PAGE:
Who Audits the Auditors?
Three weeks into the war with Ukraine, and it feels like we are no closer to an end. Negotiations have made little headway, and the attacks are escalating in both scope and nature. The consequences of this war are far reaching despite it happening half a world away. It just points to how interconnected the global economy has become these past four decades. I had hoped a resolution would have been found quickly, but sanctions against Russia have only emboldened Putin and heightened tensions.
The sanctions against Russia, by both the United States and its allies, are far broader than any previously imposed on a foreign country. I suspect Russia may have underestimated the resolve of the global community and assumed its forces were more up to the task. As was expected the U.S., Canada, and the UK have banned all oil imports from Russia. Russia has been kicked off the SWIFT network (for all transactions except for oil and energy) and today it was suspended from the Bank of International Settlements and lost most favored nation trading status with the United States.
We’ve watched as the price of oil surged to $130 per barrel, global shipping rates rose sharply, wheat prices shattered records, and nickel prices surged 73% in one day. Electric vehicle manufacturers fell in tandem due to the rising cost of nickel and rare earth minerals. Semiconductor chip foundries fell on news neon gas will be in short supply as half of the world’s production comes from Ukraine. And global airlines are reeling once again as the prospects of higher jet fuel prices continue to reduce expectations. The litany of companies suspending operations in Russia expanded to include Procter & Gamble, McDonalds, IBM, Shell, Starbucks, PepsiCo, Yum! Brands, and Coca-Cola among many others. I’m sure more will be announced next week and all will, to some extent, take a hit to earnings in the current quarter.
Another gambit that seems in play is new pressure on China to fall in line with sanctions against Russia. China has made overtures to import some of the Russian oil which the world has rebuffed. This week the Securities and Exchange Commission (SEC) announced it will be investigating Chinese companies listed on U.S. exchanges for proper financial reporting and auditing. The threat is that those companies that aren’t in compliance could be delisted. Roughly 270 Chinese firms face increased scrutiny including some favorites such as Alibaba, Baidu, Tencent, and JD Power.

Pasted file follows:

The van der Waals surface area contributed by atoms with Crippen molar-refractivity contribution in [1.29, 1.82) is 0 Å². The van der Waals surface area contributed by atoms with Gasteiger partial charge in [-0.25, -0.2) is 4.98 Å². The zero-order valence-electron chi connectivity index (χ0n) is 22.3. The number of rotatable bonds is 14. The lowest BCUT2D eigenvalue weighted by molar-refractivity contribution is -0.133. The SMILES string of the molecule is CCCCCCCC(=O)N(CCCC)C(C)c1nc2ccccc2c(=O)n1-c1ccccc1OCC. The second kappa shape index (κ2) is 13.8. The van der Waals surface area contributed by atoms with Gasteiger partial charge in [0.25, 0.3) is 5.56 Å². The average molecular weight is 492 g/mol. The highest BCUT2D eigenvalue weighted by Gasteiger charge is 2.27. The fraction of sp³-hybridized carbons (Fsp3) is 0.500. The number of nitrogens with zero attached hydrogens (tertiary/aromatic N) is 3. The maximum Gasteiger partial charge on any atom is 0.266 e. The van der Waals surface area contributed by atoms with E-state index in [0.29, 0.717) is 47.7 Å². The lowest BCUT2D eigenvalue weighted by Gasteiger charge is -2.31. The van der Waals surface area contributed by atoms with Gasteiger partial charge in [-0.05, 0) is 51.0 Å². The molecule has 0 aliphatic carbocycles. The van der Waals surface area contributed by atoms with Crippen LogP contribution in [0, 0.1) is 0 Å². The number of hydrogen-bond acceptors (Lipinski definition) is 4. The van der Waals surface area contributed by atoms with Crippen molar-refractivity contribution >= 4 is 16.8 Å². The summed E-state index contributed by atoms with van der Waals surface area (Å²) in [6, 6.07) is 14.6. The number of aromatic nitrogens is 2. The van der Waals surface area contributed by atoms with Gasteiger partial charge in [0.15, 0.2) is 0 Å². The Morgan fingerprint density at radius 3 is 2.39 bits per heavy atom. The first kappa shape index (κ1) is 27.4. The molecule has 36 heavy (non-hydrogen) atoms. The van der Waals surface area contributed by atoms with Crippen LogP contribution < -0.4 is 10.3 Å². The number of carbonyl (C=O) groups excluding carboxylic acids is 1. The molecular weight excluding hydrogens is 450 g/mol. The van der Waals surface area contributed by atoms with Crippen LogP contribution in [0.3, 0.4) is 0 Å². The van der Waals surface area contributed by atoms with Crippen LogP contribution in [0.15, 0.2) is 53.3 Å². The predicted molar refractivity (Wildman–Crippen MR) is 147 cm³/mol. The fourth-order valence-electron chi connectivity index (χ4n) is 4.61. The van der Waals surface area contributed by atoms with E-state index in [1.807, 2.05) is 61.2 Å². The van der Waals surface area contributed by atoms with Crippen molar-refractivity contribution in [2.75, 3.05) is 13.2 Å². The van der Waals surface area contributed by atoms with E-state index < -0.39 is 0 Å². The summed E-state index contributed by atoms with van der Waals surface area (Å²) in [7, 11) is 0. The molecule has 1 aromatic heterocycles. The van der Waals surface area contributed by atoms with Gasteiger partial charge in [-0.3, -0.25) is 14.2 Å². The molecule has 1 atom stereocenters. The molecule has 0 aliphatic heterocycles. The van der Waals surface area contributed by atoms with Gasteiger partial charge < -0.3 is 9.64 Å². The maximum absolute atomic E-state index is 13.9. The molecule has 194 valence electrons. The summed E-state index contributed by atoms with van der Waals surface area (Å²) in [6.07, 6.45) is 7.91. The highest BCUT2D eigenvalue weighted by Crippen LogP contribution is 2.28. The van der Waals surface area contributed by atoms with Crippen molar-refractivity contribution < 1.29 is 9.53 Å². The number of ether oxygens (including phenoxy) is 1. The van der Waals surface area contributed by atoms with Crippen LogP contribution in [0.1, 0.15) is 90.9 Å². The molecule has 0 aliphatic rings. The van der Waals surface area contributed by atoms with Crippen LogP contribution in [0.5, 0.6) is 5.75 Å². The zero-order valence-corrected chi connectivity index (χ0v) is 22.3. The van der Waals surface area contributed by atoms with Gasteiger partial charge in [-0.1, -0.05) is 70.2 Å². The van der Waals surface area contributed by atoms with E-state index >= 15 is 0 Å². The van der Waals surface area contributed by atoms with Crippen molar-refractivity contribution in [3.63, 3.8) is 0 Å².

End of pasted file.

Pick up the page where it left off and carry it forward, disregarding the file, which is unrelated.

In company news, Amazon announced a 20-for-1 stock split, its first since 1999, and a $10 billion buyback program. At almost $3,000 per share, the stock can be difficult to purchase for many smaller investors. Not only will the split give retail investors easier entry, the buyback will help support earnings. In other news, Anthem has decided it no longer likes its name and chose to replace it with the not so catchy “Elevance Health”. It is a mashup of the word elevate and advance, suggesting it is transcending health insurance. I am not a fan, but I guess rebranding might help people forget how much they have a love/hate relationship with the company. And finally, Google has agreed to purchase Mandiant for $5.4 billion. Many technology giants are shoring up their cybersecurity abilities in the face of increasing threats both domestically and abroad. Mandiant is the third largest holding in the Cybersecurity ETF with the ticker HACK.
There is so much to cover and not nearly enough space. Legislators introduced a bill yesterday to tax the windfall profits of large oil companies at a 50% rate. Tax proceeds would be returned to consumers earning less than $75K/y through stimulus checks. Yes, the very stimulus checks that helped spike inflation in the first place. Also announced, the Senate passed a $1.5T spending bill, surprisingly not a stopgap measure, for the remainder of the current fiscal year. Included in the package is $13.6B in aid to Ukraine. The reconciled bill should be headed to President Biden’s desk soon.
In closing, have you ever wondered who audits the auditors? This week I read, with the smallest amount of delight, that the Internal Revenue Service (IRS) is being audited itself. The U.S. Treasury Inspector General for Tax Administration, or TIGTA for short, will be investigating whether the agency favors large businesses and global companies in compliance matters. Among the many areas they will be shining light on is how the IRS handles conflicts of interest and the revolving door between the accounting industry and the IRS. They will pay particularly close attention to whistleblower cases that died within the IRS or have sat inside the agency for years. I just hope they have all their ducks in a row. I’d hate for them to be missing any critical documents. Now you know.
Bruce J. Mason, MBA